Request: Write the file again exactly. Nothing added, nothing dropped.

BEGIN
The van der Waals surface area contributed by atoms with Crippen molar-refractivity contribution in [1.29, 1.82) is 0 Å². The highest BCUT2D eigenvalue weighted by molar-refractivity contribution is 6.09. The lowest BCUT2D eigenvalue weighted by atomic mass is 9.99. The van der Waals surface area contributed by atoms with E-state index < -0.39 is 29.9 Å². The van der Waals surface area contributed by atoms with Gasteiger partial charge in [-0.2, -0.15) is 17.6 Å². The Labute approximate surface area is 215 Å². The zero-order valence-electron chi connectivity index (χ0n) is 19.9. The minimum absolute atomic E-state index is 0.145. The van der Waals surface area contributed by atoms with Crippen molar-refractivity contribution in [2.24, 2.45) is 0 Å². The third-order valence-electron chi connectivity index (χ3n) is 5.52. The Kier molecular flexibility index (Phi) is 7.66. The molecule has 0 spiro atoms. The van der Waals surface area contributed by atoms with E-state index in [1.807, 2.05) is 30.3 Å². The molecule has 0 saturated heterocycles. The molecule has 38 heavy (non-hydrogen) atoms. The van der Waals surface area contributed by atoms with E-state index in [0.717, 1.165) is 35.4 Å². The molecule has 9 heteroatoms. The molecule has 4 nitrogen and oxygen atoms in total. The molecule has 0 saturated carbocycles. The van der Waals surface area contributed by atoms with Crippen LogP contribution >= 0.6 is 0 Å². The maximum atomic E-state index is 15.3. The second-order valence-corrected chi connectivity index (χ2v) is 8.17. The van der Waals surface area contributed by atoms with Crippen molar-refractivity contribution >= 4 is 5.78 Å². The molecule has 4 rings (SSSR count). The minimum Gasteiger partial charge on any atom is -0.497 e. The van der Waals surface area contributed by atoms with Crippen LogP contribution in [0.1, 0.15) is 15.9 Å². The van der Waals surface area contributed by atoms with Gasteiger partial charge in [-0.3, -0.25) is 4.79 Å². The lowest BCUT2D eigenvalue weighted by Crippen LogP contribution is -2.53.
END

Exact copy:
The van der Waals surface area contributed by atoms with Crippen molar-refractivity contribution in [1.29, 1.82) is 0 Å². The highest BCUT2D eigenvalue weighted by molar-refractivity contribution is 6.09. The lowest BCUT2D eigenvalue weighted by atomic mass is 9.99. The van der Waals surface area contributed by atoms with E-state index < -0.39 is 29.9 Å². The van der Waals surface area contributed by atoms with Gasteiger partial charge in [-0.2, -0.15) is 17.6 Å². The Labute approximate surface area is 215 Å². The zero-order valence-electron chi connectivity index (χ0n) is 19.9. The minimum absolute atomic E-state index is 0.145. The van der Waals surface area contributed by atoms with Crippen molar-refractivity contribution in [2.24, 2.45) is 0 Å². The third-order valence-electron chi connectivity index (χ3n) is 5.52. The Kier molecular flexibility index (Phi) is 7.66. The molecule has 0 spiro atoms. The van der Waals surface area contributed by atoms with E-state index in [1.807, 2.05) is 30.3 Å². The molecule has 0 saturated heterocycles. The molecule has 38 heavy (non-hydrogen) atoms. The van der Waals surface area contributed by atoms with E-state index in [0.717, 1.165) is 35.4 Å². The molecule has 9 heteroatoms. The molecule has 4 nitrogen and oxygen atoms in total. The molecule has 0 saturated carbocycles. The van der Waals surface area contributed by atoms with Crippen LogP contribution >= 0.6 is 0 Å². The maximum atomic E-state index is 15.3. The second-order valence-corrected chi connectivity index (χ2v) is 8.17. The van der Waals surface area contributed by atoms with Crippen molar-refractivity contribution >= 4 is 5.78 Å². The molecule has 4 rings (SSSR count). The minimum Gasteiger partial charge on any atom is -0.497 e. The van der Waals surface area contributed by atoms with Crippen LogP contribution in [0.1, 0.15) is 15.9 Å². The van der Waals surface area contributed by atoms with Gasteiger partial charge in [-0.3, -0.25) is 4.79 Å². The lowest BCUT2D eigenvalue weighted by Crippen LogP contribution is -2.53.